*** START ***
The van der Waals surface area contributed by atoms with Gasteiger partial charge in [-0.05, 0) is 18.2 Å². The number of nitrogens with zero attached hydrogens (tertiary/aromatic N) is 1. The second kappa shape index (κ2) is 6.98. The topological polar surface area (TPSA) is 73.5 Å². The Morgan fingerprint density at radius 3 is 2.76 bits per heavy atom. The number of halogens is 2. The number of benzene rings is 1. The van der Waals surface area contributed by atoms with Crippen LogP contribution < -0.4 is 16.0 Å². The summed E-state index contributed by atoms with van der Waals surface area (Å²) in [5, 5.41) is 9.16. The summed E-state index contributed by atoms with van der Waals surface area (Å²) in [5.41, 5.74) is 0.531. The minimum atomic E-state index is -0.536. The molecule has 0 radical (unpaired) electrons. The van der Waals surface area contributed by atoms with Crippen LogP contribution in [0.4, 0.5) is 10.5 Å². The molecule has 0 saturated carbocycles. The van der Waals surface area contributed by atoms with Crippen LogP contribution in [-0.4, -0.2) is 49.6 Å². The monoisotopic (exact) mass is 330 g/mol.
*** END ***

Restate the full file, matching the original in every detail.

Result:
The van der Waals surface area contributed by atoms with Gasteiger partial charge in [-0.05, 0) is 18.2 Å². The number of nitrogens with zero attached hydrogens (tertiary/aromatic N) is 1. The second kappa shape index (κ2) is 6.98. The topological polar surface area (TPSA) is 73.5 Å². The Morgan fingerprint density at radius 3 is 2.76 bits per heavy atom. The number of halogens is 2. The number of benzene rings is 1. The van der Waals surface area contributed by atoms with Crippen LogP contribution < -0.4 is 16.0 Å². The summed E-state index contributed by atoms with van der Waals surface area (Å²) in [5, 5.41) is 9.16. The summed E-state index contributed by atoms with van der Waals surface area (Å²) in [5.41, 5.74) is 0.531. The minimum atomic E-state index is -0.536. The molecule has 0 radical (unpaired) electrons. The van der Waals surface area contributed by atoms with Crippen LogP contribution in [0.4, 0.5) is 10.5 Å². The molecule has 0 saturated carbocycles. The van der Waals surface area contributed by atoms with Crippen LogP contribution in [-0.4, -0.2) is 49.6 Å². The monoisotopic (exact) mass is 330 g/mol.